It has been an incredible year for Queens swimmers Dion Dreesens ‘18 and Patricia Castro-Ortega ‘18. Both athletes have been preparing for the 2016 Olympics since grade school.
Dreesens, a freestyler from the Netherlands, began swimming when he was 8 years old. Ten years and thousands of hours in the pool later, he qualified for the 2012 Beijing Olympics, where his relay team placed seventh. Dreesens came to the United States just three years ago with no intention of being a student – he came to Charlotte to swim at Swim MAC Elite, a club team with the reputation of being one of the best in the U.S., or, in Dreesens’ opinion, the best in the world. Club coaches include past Olympic gold medalists as well as one of the coaches for Team U.S.A.Dreesens and the Queens swim team have also had the chance to train with Ryan Lochte, a five-time Olympic gold medalist.
When Dreesens competed in the 2012 Olympics, his relay team placed well, but his performance in individual events was not his best.
“I was too eager, and I didn’t follow my race plan,’’ he said. “In the end, I was way behind. It was a good learning process, and it was really good for the next Olympics [as] I’ll know what is going on and what to expect.”
Dreesens spends a total of six hours training every day. Each morning, he dedicates an hour to dry land exercises, two hours to swimming and an hour to lifting weights. Evenings he spends in the pool, with an additional two hours of swimming. It’s a lot of work to swim on two teams while balancing classes and studying, but Dreesens is used to it.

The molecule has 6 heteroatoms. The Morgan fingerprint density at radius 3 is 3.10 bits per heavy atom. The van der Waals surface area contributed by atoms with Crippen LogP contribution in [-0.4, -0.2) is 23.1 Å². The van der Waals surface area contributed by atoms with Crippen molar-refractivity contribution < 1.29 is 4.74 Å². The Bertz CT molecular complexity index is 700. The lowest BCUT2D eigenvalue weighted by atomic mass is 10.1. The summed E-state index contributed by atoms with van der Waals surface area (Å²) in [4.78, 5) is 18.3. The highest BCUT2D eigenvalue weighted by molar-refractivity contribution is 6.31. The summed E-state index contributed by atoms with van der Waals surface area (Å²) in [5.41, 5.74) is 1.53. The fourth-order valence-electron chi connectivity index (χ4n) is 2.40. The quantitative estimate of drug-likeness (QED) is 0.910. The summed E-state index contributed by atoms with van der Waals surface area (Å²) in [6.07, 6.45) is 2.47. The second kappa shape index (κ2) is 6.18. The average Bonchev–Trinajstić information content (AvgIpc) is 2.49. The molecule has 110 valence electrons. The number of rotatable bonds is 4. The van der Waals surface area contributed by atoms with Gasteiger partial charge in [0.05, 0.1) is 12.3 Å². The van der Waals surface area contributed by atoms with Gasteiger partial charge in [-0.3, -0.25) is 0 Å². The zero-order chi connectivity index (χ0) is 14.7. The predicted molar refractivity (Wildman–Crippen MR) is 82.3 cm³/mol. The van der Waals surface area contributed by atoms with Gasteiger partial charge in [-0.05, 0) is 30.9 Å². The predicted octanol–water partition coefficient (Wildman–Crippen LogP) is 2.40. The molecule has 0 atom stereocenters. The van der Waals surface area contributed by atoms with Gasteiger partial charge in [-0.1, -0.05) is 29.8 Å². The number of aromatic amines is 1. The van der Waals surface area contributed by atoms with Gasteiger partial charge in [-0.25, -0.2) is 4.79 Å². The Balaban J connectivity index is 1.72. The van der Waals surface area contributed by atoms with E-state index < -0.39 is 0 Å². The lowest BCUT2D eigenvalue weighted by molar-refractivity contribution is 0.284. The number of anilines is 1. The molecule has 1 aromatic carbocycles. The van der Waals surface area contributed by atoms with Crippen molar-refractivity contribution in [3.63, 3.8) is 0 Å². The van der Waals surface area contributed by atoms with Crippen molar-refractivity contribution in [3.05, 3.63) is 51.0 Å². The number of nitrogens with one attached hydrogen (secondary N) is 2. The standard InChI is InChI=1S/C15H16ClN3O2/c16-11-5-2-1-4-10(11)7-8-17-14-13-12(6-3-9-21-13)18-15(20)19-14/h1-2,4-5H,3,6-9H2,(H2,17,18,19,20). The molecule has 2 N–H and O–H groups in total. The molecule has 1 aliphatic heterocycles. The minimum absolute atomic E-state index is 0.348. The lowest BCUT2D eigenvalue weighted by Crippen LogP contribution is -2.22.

“I like the routine,” he said. “You get a lot from swimming, but you also have to put a lot into it.”
Jeff Dugdale, Queens’ head swim coach, said that Dreesens had an incredible summer representing the Netherlands at the World Championships in Russia, where his team placed top 12.
“He looks to use his collegiate season to increase his racing experience so that he is prepared over eight days in Rio,’’ said Dugdale. “Dion is a welcome addition to the program.”
Dreesens, who has already qualified for the Netherlands team in the 2016 Olympics, has several upcoming opportunities to qualify for individual freestyle races. After graduation, he said that he does not plan to work right away as he would still like to train for the 2020 Olympics in Tokyo, Japan, and would swim until then.
Just like Dreesens, Spanish swimmer Patricia Castro-Ortega swims freestyle for Queens as well as Swim MAC Elite. Castro-Ortega, who grew up in Madrid, was recently named the NCAA Swimmer of the Year and the Bluegrass Mountain Conference Swimmer of the Year. She said that she transferred to Queens from Compilutense University in Madrid two years ago because she was dissatisfied with the Spanish swim program. She knew that if she wanted to qualify for the 2016 Olympics, she would need to come to Charlotte to train.Castro-Ortega has not yet qualified for the 2016 Olympics. She is currently training for Spanish Nationals in March and working to secure qualifying times for Spain’s Olympic swim team in the Freestyle and Individual Medley.
“Patri thrived on the experience that she got in racing at the NCAA Championships and now looks forward to leveraging and capitalizing on her senior year as well,’’ said Coach Dugdale. “It is our goal to translate her racing and training into another successful bid for Spain in 2016.”
What differentiates Castro-Ortega from her Queens teammates?
Nothing, she said.
“I don’t think there’s anything that differentiates myself from my team,’’ she said. “I don’t feel like I’m different. We’re all equally committed. It’s like a family.”
Both Castro-Ortega and Dreesens were named Bluegrass Mountain Conference Swimmers of the Week on October 6.